By applying the rules of Einsteinian general relativity to data pulled in by the Pan-STARRS telescope, scientist have developed two distinct simulations of supermassive black hole mergers that are considered the best yet.

As reported in *Nature News*, these simulations were presented earlier this month at a meeting of the American Physical Society in Baltimore, Maryland by astronomer Stuart Shaprio who works out of the University of Illinois at Urbana-Champaign. The movies are a supplement to a paper his team put out on the subject last year.

#### Above: Electromagnetic radiation emitted by two swirling supermassive blackholes (Stu Shapiro)

The simulations don’t show the black holes merging *per se*, but instead provide visualizations of two key cosmological signatures that would be emitted during the merging process; the movies show the radiation that might be detected when two supermassive black holes swirl around each other, namely electromagnetic radiation and gravitational waves (ripples in space-time predicted by Einstein).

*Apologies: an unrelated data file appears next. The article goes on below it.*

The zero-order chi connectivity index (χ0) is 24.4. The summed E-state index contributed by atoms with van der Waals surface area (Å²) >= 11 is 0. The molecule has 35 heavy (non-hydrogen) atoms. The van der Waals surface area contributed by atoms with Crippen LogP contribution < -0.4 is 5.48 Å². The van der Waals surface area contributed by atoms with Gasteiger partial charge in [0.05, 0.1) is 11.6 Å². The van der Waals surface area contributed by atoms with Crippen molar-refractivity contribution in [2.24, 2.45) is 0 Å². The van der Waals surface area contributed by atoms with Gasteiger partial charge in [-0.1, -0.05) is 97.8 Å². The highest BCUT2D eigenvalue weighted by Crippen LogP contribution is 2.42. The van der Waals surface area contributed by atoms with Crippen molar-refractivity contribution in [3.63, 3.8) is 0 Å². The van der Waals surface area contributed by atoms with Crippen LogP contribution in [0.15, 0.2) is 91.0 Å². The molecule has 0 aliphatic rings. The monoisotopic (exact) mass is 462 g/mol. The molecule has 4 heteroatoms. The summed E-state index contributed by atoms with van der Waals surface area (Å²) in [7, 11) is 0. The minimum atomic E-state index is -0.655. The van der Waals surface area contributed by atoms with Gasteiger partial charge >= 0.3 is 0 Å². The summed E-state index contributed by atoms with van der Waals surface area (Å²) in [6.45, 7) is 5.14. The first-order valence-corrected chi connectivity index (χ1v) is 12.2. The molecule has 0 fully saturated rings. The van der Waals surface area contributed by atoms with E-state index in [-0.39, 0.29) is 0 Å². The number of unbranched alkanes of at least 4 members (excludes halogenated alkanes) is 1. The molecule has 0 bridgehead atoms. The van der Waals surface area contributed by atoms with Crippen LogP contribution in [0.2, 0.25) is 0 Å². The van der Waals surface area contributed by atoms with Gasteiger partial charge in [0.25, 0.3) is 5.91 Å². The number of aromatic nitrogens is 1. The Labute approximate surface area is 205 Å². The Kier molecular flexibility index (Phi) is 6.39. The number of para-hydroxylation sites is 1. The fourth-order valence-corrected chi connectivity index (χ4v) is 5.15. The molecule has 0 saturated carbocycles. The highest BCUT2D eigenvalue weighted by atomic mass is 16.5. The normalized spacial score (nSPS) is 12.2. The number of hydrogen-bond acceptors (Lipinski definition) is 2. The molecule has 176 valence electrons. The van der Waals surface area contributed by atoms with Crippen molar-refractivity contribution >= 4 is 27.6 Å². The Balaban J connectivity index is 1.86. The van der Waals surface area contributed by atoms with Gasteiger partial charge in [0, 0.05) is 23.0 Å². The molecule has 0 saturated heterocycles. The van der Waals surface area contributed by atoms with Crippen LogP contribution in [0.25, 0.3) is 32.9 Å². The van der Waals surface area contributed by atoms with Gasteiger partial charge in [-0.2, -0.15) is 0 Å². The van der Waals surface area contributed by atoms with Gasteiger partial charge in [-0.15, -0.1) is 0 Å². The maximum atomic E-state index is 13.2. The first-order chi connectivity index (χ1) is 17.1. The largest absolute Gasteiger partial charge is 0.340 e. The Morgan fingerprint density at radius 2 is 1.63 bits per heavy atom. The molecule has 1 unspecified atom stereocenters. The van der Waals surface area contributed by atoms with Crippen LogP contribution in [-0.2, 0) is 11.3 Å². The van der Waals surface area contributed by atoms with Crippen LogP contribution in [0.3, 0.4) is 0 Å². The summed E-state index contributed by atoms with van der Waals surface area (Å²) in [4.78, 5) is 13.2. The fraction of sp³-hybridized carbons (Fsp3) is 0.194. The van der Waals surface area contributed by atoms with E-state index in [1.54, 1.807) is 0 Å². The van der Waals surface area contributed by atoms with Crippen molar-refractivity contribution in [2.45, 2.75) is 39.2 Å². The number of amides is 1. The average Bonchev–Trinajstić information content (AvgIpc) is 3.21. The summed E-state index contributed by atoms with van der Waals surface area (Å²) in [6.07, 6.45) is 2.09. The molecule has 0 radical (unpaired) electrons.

**Above: Gravitational waves emitted by two swirling supermassive blackholes (Stu Shapiro)**

Incredibly, the mathematical models allowed Shapiro and his team to confirm that two supermassive black holes currently under study— each of them weighing ten billion Suns — are set to collide in as little as seven years.

*Nature News *reports that

Shapiro’s team developed a mathematical model to couple Einstein’s equations (which describe the gravitational field around a black hole) with equations that govern the motion of matter moving close to the speed of light in a magnetic field.

A cosmologist not affiliated with the study described it as a “giant step forward.”

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**Read more about these remarkable simulations and how they were put together at Nature News. **